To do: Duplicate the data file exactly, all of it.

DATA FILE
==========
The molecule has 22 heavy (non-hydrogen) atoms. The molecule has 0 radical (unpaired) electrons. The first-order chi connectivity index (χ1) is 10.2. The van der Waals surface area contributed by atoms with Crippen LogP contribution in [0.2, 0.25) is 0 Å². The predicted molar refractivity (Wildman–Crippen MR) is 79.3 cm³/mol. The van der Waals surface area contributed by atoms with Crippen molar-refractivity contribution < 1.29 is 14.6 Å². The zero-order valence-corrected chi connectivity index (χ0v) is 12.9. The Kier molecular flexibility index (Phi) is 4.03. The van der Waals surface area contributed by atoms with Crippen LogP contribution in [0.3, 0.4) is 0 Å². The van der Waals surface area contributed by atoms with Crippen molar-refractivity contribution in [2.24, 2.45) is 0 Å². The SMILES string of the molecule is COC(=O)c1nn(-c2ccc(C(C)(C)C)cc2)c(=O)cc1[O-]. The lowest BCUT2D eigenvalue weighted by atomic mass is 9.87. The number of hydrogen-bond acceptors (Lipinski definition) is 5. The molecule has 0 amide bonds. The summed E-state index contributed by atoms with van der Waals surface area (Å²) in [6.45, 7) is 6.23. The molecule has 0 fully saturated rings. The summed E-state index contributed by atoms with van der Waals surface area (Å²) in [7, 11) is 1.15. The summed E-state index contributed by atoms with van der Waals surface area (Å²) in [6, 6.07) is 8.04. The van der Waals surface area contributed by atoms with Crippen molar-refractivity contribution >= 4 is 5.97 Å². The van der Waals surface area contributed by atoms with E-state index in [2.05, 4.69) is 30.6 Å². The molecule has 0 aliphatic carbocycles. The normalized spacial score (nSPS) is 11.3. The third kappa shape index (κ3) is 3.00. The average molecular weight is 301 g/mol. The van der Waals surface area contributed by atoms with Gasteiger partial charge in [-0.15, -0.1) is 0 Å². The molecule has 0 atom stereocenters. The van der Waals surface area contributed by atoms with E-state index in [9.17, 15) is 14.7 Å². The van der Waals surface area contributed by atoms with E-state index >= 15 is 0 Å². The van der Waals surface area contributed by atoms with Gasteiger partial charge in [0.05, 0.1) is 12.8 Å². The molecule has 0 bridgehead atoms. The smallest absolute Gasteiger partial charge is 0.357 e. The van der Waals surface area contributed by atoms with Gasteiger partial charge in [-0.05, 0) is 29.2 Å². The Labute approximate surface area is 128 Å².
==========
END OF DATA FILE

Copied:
The molecule has 22 heavy (non-hydrogen) atoms. The molecule has 0 radical (unpaired) electrons. The first-order chi connectivity index (χ1) is 10.2. The van der Waals surface area contributed by atoms with Crippen LogP contribution in [0.2, 0.25) is 0 Å². The predicted molar refractivity (Wildman–Crippen MR) is 79.3 cm³/mol. The van der Waals surface area contributed by atoms with Crippen molar-refractivity contribution < 1.29 is 14.6 Å². The zero-order valence-corrected chi connectivity index (χ0v) is 12.9. The Kier molecular flexibility index (Phi) is 4.03. The van der Waals surface area contributed by atoms with Crippen LogP contribution in [0.3, 0.4) is 0 Å². The van der Waals surface area contributed by atoms with Crippen molar-refractivity contribution in [2.24, 2.45) is 0 Å². The SMILES string of the molecule is COC(=O)c1nn(-c2ccc(C(C)(C)C)cc2)c(=O)cc1[O-]. The lowest BCUT2D eigenvalue weighted by atomic mass is 9.87. The number of hydrogen-bond acceptors (Lipinski definition) is 5. The molecule has 0 amide bonds. The summed E-state index contributed by atoms with van der Waals surface area (Å²) in [6.45, 7) is 6.23. The molecule has 0 fully saturated rings. The summed E-state index contributed by atoms with van der Waals surface area (Å²) in [7, 11) is 1.15. The summed E-state index contributed by atoms with van der Waals surface area (Å²) in [6, 6.07) is 8.04. The van der Waals surface area contributed by atoms with Crippen molar-refractivity contribution >= 4 is 5.97 Å². The van der Waals surface area contributed by atoms with E-state index in [2.05, 4.69) is 30.6 Å². The molecule has 0 aliphatic carbocycles. The normalized spacial score (nSPS) is 11.3. The third kappa shape index (κ3) is 3.00. The average molecular weight is 301 g/mol. The van der Waals surface area contributed by atoms with Gasteiger partial charge in [-0.15, -0.1) is 0 Å². The molecule has 0 atom stereocenters. The van der Waals surface area contributed by atoms with E-state index in [9.17, 15) is 14.7 Å². The van der Waals surface area contributed by atoms with E-state index >= 15 is 0 Å². The van der Waals surface area contributed by atoms with Gasteiger partial charge in [0.05, 0.1) is 12.8 Å². The molecule has 0 bridgehead atoms. The smallest absolute Gasteiger partial charge is 0.357 e. The van der Waals surface area contributed by atoms with Gasteiger partial charge in [-0.05, 0) is 29.2 Å². The Labute approximate surface area is 128 Å².